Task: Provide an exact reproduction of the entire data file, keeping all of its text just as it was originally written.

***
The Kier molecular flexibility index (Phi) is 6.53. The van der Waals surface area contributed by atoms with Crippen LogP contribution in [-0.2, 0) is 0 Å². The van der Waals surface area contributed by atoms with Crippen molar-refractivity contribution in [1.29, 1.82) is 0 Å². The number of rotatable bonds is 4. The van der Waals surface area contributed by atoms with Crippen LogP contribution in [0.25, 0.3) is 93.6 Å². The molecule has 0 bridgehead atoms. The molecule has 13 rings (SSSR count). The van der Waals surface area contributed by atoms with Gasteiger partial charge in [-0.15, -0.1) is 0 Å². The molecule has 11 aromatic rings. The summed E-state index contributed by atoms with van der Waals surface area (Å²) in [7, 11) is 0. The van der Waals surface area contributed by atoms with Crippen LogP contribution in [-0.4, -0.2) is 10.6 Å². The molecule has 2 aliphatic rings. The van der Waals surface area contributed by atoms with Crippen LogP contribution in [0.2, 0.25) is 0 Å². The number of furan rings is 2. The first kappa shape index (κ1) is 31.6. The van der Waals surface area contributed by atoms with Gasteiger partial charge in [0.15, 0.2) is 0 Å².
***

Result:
The Kier molecular flexibility index (Phi) is 6.53. The van der Waals surface area contributed by atoms with Crippen LogP contribution in [-0.2, 0) is 0 Å². The van der Waals surface area contributed by atoms with Crippen molar-refractivity contribution in [1.29, 1.82) is 0 Å². The number of rotatable bonds is 4. The van der Waals surface area contributed by atoms with Crippen LogP contribution in [0.25, 0.3) is 93.6 Å². The molecule has 0 bridgehead atoms. The molecule has 13 rings (SSSR count). The van der Waals surface area contributed by atoms with Gasteiger partial charge in [-0.15, -0.1) is 0 Å². The molecule has 11 aromatic rings. The summed E-state index contributed by atoms with van der Waals surface area (Å²) in [7, 11) is 0. The van der Waals surface area contributed by atoms with Crippen LogP contribution in [-0.4, -0.2) is 10.6 Å². The molecule has 2 aliphatic rings. The van der Waals surface area contributed by atoms with Crippen LogP contribution in [0.2, 0.25) is 0 Å². The number of furan rings is 2. The first kappa shape index (κ1) is 31.6. The van der Waals surface area contributed by atoms with Gasteiger partial charge in [0.15, 0.2) is 0 Å².